It should be noted that in psychiatric practice (especially when it comes to labor, military, judicial examination, but not only), one constantly has to deal with various variants of the so-called installation behavior: the patient can consciously exaggerate the real violations (aggravation), imitate them ( simulation) or, on the contrary, hide, deny, not mention (dissimulation); Anosognosia is a special option – a complete lack of consciousness of the disease, often combined with a delusional belief that family members, neighbors, doctors, etc. are mentally ill. Contrary to the existing misconception, which is largely fueled by cinema and literary works, such distortions are detected by specialists quite easily, and the more the patient “prepares” for psychiatric textbooks, online resources, stories of other patients, those – oddly enough! – absurd looks and easier to identify installation behavior.
However, the following should be noted . Our psyche is perhaps the most complex of all objects and phenomena known to man (at least one of the most complex). Therefore, the identification, qualification, objective assessment of mental disorders and disorders, including the psychotic level, often requires considerable effort, a certain amount of time and high professionalism. The latter implies not only knowledge, experience, erudition and constant self-development, but also the ability to recognize the difficulties that have arisen – which are resolved by a collegial discussion of the case in the department, hospital-wide clinical analysis, and cathedral consultation. In some cases, instrumental diagnostics (e.g., signs of atrophy on MRI, paroxysmal readiness on EEG , etc.) and laboratory tests (e.g., in the case of infectious, somatogenic, toxic psychoses ) provide the necessary or missing information .
A very important and informative tool is a psychodiagnostic study carried out by a medical psychologist using special verbal and non-verbal techniques, samples, questionnaires, etc. Note that the word “tests” that is being asked in this context is not used intentionally: it is completely discredited and refers more to salon games, magazine entertainments and online amusements at the level of horoscopes (like “Know Yourself” or “Check Compatibility”), which is not it has absolutely nothing to do with professional psychodiagnostics – a complex, strict, cold science, strictly regulated at the international level and by no means as romantic as it is most often seen from the outside.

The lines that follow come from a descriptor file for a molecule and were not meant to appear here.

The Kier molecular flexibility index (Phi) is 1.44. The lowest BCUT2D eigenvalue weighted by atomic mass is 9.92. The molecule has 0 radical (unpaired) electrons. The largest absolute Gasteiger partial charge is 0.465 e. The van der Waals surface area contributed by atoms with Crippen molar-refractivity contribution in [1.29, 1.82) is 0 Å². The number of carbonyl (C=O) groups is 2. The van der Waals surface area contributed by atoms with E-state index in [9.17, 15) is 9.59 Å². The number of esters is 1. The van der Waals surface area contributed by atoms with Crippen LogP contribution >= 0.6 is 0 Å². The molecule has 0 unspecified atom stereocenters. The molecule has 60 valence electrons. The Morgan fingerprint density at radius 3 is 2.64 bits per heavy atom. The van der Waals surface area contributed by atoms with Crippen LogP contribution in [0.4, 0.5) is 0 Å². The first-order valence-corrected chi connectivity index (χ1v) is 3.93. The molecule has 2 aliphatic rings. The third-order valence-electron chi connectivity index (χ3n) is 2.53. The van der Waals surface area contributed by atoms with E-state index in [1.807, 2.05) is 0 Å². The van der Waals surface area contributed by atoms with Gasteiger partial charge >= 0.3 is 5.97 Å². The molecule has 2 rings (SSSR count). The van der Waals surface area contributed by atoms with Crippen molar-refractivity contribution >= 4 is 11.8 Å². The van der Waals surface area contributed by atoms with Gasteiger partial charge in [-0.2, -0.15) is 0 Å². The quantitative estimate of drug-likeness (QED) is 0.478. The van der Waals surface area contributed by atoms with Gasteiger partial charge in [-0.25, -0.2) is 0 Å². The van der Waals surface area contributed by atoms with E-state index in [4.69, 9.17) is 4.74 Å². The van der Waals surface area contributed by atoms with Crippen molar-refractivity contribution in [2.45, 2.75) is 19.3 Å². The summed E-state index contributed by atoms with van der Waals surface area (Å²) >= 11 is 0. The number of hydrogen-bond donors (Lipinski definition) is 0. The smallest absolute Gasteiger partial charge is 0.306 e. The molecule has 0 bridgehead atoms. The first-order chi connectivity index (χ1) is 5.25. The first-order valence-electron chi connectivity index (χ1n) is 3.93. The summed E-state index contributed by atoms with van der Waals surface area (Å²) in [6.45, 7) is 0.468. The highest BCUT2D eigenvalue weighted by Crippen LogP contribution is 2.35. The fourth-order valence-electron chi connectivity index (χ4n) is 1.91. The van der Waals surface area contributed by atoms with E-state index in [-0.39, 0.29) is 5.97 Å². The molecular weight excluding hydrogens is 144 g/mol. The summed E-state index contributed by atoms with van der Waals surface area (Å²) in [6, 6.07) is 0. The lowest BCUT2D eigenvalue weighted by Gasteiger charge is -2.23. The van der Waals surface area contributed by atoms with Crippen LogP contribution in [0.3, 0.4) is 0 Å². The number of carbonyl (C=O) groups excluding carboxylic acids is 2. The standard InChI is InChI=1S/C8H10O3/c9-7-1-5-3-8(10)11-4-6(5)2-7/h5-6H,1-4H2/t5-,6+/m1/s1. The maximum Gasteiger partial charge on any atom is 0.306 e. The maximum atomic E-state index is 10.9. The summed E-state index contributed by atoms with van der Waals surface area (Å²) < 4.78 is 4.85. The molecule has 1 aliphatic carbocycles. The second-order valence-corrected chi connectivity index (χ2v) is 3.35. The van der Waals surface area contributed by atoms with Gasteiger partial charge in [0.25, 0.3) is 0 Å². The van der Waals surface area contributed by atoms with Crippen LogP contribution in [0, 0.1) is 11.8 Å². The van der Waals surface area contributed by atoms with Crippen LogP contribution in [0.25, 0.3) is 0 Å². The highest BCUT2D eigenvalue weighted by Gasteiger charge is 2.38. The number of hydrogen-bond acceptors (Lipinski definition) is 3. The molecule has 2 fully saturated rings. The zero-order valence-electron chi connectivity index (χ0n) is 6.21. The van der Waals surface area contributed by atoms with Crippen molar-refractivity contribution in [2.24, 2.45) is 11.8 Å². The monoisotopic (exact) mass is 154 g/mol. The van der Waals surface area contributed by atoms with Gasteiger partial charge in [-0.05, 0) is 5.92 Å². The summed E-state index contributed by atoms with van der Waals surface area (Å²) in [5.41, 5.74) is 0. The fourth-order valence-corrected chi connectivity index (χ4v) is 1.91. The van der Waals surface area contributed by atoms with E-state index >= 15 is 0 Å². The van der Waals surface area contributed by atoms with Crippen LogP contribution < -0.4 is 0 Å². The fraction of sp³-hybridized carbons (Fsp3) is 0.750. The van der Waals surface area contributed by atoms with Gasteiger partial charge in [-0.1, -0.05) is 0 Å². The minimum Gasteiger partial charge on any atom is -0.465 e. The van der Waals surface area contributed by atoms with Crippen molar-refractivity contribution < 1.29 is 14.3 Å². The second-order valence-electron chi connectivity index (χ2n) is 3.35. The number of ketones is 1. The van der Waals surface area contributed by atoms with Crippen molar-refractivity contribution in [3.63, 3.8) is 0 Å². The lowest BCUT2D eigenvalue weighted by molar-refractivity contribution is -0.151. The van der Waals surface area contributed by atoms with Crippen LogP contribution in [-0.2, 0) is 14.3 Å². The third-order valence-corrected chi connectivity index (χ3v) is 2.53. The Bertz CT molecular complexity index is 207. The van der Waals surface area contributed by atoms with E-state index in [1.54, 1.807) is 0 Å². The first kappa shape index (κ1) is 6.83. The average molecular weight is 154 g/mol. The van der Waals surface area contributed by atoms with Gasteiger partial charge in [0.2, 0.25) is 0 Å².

Equally stringent requirements and regulatory standards are currently applied to the field of medical ethics, deontology and the patient’s bioethical rights. With regard to the treatment of psychotic patients and, in general, persons with mental disorders all over the world, there are a number of intractable problems, which, however, are gradually overcome in the process of searching for optimal forms of medical care. So, at the legislative level , situations of forced hospitalization, norms for determining the degree of sanity (this is generally a judicial procedure, not a medical one), establishing disability and guardianship, transfer to a boarding school, terms, conditions and regimen of inpatient treatment, rules for maintaining medical documentation, etc. .d .
It should be emphasized that no “compartments for riotous madness” (a favorite place for the action of numerous anecdotes of this subject) has long existed. As a rule, the modern psychiatric ward is divided into the sanatorium and the observation half (in some cases, it is necessary to stop psychosis in the intensive care unit). Round-the-clock observation by junior and secondary medical personnel is carried out in the presence of severe psychomotor agitation, suicidal tendencies and other psychotic disorders, when there is a real risk of physical harm to the patient and others. However, in this case, psychosis, as a rule, is interrupted rather quickly by medication.
Not to mention medieval chains or prison casemates, but even straitjackets are practically not used at present – at least for a quarter century of work in a large psychiatric clinic, the author of the article has never been able to at least see this means of restraint (in the case of extreme If necessary, resort to the so-called viscous loose fixation on the bed).
In general, the situation in psychiatric hospitals has changed radically since the mid-twentieth century , when they were in the clinical practice of the first neuroleptics (antipsychotic) introduced – chlorpromazine , haloperidol , triftazin and others . The current generation of antipsychotic drugs is significantly milder in terms of side effects (in particular, the infamous extrapyramidal syndrome), although absolutely safe drugs, as you know, have never been and never are now. As necessary, antidepressants, anxiolytics (drugs that reduce the intensity of anxiety and fear), sedatives, or, conversely, stimulants, neuroprotectors, and, according to indications, other types of treatment , are also prescribed .